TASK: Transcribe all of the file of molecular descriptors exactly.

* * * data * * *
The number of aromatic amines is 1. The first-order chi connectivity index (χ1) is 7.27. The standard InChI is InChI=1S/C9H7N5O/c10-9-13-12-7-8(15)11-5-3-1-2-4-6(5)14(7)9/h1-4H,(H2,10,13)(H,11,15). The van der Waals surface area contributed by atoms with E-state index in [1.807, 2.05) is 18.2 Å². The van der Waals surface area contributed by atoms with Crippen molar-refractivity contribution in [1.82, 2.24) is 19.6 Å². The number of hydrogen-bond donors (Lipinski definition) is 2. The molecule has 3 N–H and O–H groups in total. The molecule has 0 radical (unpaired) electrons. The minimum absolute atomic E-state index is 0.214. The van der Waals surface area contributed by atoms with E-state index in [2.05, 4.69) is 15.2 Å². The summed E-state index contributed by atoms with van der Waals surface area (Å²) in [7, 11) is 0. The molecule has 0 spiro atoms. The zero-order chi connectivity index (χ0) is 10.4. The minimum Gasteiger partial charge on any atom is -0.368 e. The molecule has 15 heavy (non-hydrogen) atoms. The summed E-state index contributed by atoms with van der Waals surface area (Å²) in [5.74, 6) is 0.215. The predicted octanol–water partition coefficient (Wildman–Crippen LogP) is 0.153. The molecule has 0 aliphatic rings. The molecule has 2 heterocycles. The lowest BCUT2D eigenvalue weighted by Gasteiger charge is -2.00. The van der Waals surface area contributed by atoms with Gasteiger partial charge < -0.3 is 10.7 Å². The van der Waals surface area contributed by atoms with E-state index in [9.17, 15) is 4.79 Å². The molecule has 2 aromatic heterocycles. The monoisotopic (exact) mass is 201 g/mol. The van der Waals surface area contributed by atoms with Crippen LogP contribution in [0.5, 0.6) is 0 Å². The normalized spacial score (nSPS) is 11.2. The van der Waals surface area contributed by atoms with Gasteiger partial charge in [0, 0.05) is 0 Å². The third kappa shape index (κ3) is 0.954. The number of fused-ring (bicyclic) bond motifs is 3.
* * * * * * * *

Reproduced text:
The number of aromatic amines is 1. The first-order chi connectivity index (χ1) is 7.27. The standard InChI is InChI=1S/C9H7N5O/c10-9-13-12-7-8(15)11-5-3-1-2-4-6(5)14(7)9/h1-4H,(H2,10,13)(H,11,15). The van der Waals surface area contributed by atoms with E-state index in [1.807, 2.05) is 18.2 Å². The van der Waals surface area contributed by atoms with Crippen molar-refractivity contribution in [1.82, 2.24) is 19.6 Å². The number of hydrogen-bond donors (Lipinski definition) is 2. The molecule has 3 N–H and O–H groups in total. The molecule has 0 radical (unpaired) electrons. The minimum absolute atomic E-state index is 0.214. The van der Waals surface area contributed by atoms with E-state index in [2.05, 4.69) is 15.2 Å². The summed E-state index contributed by atoms with van der Waals surface area (Å²) in [7, 11) is 0. The molecule has 0 spiro atoms. The zero-order chi connectivity index (χ0) is 10.4. The minimum Gasteiger partial charge on any atom is -0.368 e. The molecule has 15 heavy (non-hydrogen) atoms. The summed E-state index contributed by atoms with van der Waals surface area (Å²) in [5.74, 6) is 0.215. The predicted octanol–water partition coefficient (Wildman–Crippen LogP) is 0.153. The molecule has 0 aliphatic rings. The molecule has 2 heterocycles. The lowest BCUT2D eigenvalue weighted by Gasteiger charge is -2.00. The van der Waals surface area contributed by atoms with Gasteiger partial charge < -0.3 is 10.7 Å². The van der Waals surface area contributed by atoms with E-state index in [9.17, 15) is 4.79 Å². The molecule has 2 aromatic heterocycles. The monoisotopic (exact) mass is 201 g/mol. The van der Waals surface area contributed by atoms with Crippen LogP contribution in [0.5, 0.6) is 0 Å². The normalized spacial score (nSPS) is 11.2. The van der Waals surface area contributed by atoms with Gasteiger partial charge in [0, 0.05) is 0 Å². The third kappa shape index (κ3) is 0.954. The number of fused-ring (bicyclic) bond motifs is 3.